Immune responses in Legionnaire’s disease
Infection with L. pneumophila elicits a strong inflammatory response in the lung. This initial inflammation is important for subsequent recruitment and activation of immune responses necessary to control and clear the infection. We have discovered that plasmacytoid dendritic cells (pDC) play a role in limiting bacterial replication in the lung. One major contribution of pDC to controlling viral infections is the production of type I interferons. However, our work to date suggests that type I interferons do not play a major role in controlling Legionella infection in vivo. The aim of this work is to understand the mechanisms by which pDC contribute to resistance to infection with Legionella and other bacterial pathogens. This work will not only contribute to our understanding of the pathogenesis of Legionnaire’s disease but will also provide novel information on the functions of pDC.
email: Professor Elizabeth Hartland
Dr Ralf Schuelein, NHMRC Postdoctoral Research Officer
Dr Sabrina Muehlen, NHMRC Postdoctoral Research Officer
Ms Clare Oates, NHMRC Research Assistant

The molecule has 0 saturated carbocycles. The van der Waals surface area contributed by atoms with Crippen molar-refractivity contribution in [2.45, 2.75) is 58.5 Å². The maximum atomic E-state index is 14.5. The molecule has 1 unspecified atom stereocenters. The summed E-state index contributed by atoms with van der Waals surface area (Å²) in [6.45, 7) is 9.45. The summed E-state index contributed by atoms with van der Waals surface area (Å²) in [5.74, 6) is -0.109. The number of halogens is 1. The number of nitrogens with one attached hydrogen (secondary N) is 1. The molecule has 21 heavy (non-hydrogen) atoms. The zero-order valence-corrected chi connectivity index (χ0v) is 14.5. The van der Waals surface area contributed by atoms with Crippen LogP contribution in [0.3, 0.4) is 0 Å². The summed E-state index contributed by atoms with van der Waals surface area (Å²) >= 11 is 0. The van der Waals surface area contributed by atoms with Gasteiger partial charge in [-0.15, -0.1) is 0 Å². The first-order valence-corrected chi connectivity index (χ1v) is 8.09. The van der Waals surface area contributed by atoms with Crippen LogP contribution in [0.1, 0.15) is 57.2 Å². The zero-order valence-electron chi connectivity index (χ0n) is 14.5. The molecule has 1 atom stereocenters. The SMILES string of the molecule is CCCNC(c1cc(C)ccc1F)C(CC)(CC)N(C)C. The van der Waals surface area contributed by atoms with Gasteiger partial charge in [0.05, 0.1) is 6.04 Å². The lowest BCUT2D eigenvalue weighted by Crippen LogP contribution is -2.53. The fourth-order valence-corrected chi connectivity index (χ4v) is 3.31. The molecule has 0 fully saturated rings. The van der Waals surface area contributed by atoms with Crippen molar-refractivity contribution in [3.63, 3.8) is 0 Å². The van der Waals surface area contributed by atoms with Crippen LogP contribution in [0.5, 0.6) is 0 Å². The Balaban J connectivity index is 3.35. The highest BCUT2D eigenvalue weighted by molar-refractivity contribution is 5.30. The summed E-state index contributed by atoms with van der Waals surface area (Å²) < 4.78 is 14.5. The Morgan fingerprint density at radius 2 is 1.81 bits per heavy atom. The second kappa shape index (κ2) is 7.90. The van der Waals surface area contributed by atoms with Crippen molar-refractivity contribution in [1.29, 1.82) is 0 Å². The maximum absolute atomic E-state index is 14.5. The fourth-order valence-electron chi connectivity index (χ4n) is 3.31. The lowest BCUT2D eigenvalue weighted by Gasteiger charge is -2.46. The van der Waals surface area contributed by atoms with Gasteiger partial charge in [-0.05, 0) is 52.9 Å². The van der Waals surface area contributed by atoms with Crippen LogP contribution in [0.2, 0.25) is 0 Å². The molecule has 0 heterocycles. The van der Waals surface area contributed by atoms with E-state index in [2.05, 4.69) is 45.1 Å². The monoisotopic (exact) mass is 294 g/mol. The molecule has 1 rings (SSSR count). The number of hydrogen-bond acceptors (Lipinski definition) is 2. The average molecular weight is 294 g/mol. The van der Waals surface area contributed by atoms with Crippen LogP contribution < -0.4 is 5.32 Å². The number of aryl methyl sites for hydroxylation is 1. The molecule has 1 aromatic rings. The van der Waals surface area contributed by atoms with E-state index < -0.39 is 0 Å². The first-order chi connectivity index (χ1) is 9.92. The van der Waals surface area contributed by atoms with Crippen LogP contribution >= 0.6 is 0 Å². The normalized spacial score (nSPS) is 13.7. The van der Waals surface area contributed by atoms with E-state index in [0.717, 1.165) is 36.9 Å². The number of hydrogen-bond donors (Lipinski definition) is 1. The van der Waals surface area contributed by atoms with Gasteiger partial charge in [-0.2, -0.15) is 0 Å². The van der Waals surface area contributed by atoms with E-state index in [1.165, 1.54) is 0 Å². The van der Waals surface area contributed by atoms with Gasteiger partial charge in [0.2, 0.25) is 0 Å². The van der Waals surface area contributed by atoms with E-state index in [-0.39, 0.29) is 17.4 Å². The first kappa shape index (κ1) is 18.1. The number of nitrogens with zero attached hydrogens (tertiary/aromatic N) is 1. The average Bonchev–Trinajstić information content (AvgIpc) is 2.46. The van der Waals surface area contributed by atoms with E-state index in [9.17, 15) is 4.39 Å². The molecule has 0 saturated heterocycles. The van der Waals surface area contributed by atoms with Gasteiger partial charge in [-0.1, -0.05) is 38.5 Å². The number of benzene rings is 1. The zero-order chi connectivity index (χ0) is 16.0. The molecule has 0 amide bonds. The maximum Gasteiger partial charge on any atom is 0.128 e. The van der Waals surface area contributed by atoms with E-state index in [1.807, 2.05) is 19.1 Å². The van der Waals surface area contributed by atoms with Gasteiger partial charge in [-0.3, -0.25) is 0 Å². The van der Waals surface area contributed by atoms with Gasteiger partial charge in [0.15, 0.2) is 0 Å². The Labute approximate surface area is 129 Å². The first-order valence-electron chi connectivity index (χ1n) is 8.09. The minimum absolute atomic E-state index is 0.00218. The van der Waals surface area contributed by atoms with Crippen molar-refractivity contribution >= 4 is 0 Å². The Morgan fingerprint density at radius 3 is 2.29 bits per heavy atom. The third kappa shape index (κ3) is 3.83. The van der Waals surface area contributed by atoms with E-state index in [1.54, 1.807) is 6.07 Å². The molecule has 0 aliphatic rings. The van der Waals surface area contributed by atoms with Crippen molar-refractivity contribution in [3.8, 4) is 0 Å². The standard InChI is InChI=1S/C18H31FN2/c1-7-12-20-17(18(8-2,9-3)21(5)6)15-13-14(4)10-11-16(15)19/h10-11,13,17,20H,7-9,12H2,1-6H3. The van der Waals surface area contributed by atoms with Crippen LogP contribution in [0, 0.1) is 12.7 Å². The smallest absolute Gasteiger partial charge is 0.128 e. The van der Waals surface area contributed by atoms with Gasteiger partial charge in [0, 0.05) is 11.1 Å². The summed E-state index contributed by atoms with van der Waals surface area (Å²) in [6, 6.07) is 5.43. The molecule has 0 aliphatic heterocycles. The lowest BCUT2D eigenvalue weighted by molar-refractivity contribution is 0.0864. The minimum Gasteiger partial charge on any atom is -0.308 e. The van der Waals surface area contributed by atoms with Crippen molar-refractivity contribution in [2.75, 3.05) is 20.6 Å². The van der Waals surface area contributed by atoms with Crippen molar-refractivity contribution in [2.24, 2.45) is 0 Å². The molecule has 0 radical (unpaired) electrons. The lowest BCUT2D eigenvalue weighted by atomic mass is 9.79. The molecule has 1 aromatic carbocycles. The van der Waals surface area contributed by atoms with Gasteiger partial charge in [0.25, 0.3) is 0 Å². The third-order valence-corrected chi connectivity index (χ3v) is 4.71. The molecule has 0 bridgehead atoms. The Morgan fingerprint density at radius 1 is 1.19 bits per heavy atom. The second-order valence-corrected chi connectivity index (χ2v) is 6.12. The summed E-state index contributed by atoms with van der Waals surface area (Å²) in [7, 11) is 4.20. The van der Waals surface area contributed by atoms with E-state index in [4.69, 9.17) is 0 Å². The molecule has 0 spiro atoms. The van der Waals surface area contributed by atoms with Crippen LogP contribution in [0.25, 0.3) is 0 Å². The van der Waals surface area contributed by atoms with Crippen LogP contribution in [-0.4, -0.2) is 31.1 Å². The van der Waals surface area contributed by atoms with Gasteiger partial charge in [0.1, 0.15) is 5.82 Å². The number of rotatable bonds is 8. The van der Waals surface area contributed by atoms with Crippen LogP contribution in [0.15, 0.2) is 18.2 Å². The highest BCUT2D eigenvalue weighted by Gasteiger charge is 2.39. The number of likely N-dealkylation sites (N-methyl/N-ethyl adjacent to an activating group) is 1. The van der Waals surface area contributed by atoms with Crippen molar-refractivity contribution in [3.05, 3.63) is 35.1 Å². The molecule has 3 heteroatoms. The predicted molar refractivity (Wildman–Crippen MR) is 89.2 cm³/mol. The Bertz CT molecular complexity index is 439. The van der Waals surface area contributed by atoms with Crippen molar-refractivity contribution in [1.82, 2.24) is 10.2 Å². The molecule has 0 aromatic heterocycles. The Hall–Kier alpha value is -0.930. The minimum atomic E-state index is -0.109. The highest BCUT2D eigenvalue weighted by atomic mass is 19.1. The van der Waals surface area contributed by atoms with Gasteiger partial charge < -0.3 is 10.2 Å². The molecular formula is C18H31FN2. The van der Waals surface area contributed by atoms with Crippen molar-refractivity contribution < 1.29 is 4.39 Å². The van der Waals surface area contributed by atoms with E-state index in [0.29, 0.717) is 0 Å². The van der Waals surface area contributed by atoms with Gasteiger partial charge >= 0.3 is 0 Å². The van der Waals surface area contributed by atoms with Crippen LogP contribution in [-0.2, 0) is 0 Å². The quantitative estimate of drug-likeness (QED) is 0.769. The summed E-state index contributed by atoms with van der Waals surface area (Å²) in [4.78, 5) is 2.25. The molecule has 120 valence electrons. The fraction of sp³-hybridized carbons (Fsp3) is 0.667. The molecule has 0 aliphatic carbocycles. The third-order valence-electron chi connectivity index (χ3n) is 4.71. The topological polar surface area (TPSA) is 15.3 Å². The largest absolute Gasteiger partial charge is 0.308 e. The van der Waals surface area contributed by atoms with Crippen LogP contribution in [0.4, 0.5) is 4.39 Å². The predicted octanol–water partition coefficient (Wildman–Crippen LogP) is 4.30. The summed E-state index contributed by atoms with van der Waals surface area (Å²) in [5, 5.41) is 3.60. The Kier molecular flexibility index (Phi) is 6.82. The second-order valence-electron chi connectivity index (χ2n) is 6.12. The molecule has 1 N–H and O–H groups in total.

Ms Sze Ying Ong, NHMRC Research Assistant
Ms Patrice Riedmaier, PhD student
Mr Adam Vogrin, PhD student
Ms Aishah Zainudin, PhD student
Ms Jaclyn Pearson, PhD student
Mr Simon Belluzzo, PhD student
Ms Bettina Wright, PhD student
Ms Tania Wong, PhD student
Ms Ying Zhang, PhD student
- Vivian JP, Riedmaier P, Ge H, Le Nours J, Sansom FM, Wilce MCJ, Byres E, Dias M, Cowan PJ, d'Apice AJF, Hartland EL, Rossjohn J, Beddoe T. Crystal structure of a Legionella pneumophilia ecto-triphosphate diphosphohydrolase, a structural and functional homolog of the eukaryotic NTPDases. Structure 2010; 18: 228-238.
- Cazalet C, Gomez-Valero L, Rusniok C, Lomma M, Dervins-Ravault D, Newton HJ, Sansom FM, Jarraud S, Zidane N, Ma L, Bouchier C, Etienne J, Hartland EL, Buchrieser C. The Legionella longbeachae genome and transcriptome uncovers unique strategies to cause Legionnaires’ disease. PLoS Genetics 2010: 6: e1000851.